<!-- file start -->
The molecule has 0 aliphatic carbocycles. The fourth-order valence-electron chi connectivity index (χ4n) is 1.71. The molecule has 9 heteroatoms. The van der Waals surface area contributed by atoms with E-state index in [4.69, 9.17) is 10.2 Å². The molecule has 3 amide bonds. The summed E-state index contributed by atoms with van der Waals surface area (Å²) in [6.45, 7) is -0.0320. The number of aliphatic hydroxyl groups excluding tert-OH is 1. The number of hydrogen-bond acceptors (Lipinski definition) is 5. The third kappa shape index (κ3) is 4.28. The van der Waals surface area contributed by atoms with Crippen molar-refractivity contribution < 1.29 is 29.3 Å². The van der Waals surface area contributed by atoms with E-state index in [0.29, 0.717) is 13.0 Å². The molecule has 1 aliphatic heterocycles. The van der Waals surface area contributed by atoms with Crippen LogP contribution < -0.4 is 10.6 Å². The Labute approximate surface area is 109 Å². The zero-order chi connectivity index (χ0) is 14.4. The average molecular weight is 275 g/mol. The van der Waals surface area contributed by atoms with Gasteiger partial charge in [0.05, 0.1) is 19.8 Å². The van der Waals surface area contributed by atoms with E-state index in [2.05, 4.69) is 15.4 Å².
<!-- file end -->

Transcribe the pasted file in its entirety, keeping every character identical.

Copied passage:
The molecule has 0 aliphatic carbocycles. The fourth-order valence-electron chi connectivity index (χ4n) is 1.71. The molecule has 9 heteroatoms. The van der Waals surface area contributed by atoms with E-state index in [4.69, 9.17) is 10.2 Å². The molecule has 3 amide bonds. The summed E-state index contributed by atoms with van der Waals surface area (Å²) in [6.45, 7) is -0.0320. The number of aliphatic hydroxyl groups excluding tert-OH is 1. The number of hydrogen-bond acceptors (Lipinski definition) is 5. The third kappa shape index (κ3) is 4.28. The van der Waals surface area contributed by atoms with Crippen molar-refractivity contribution < 1.29 is 29.3 Å². The van der Waals surface area contributed by atoms with E-state index in [0.29, 0.717) is 13.0 Å². The molecule has 1 aliphatic heterocycles. The van der Waals surface area contributed by atoms with Crippen LogP contribution < -0.4 is 10.6 Å². The Labute approximate surface area is 109 Å². The zero-order chi connectivity index (χ0) is 14.4. The average molecular weight is 275 g/mol. The van der Waals surface area contributed by atoms with Gasteiger partial charge in [0.05, 0.1) is 19.8 Å². The van der Waals surface area contributed by atoms with E-state index in [2.05, 4.69) is 15.4 Å².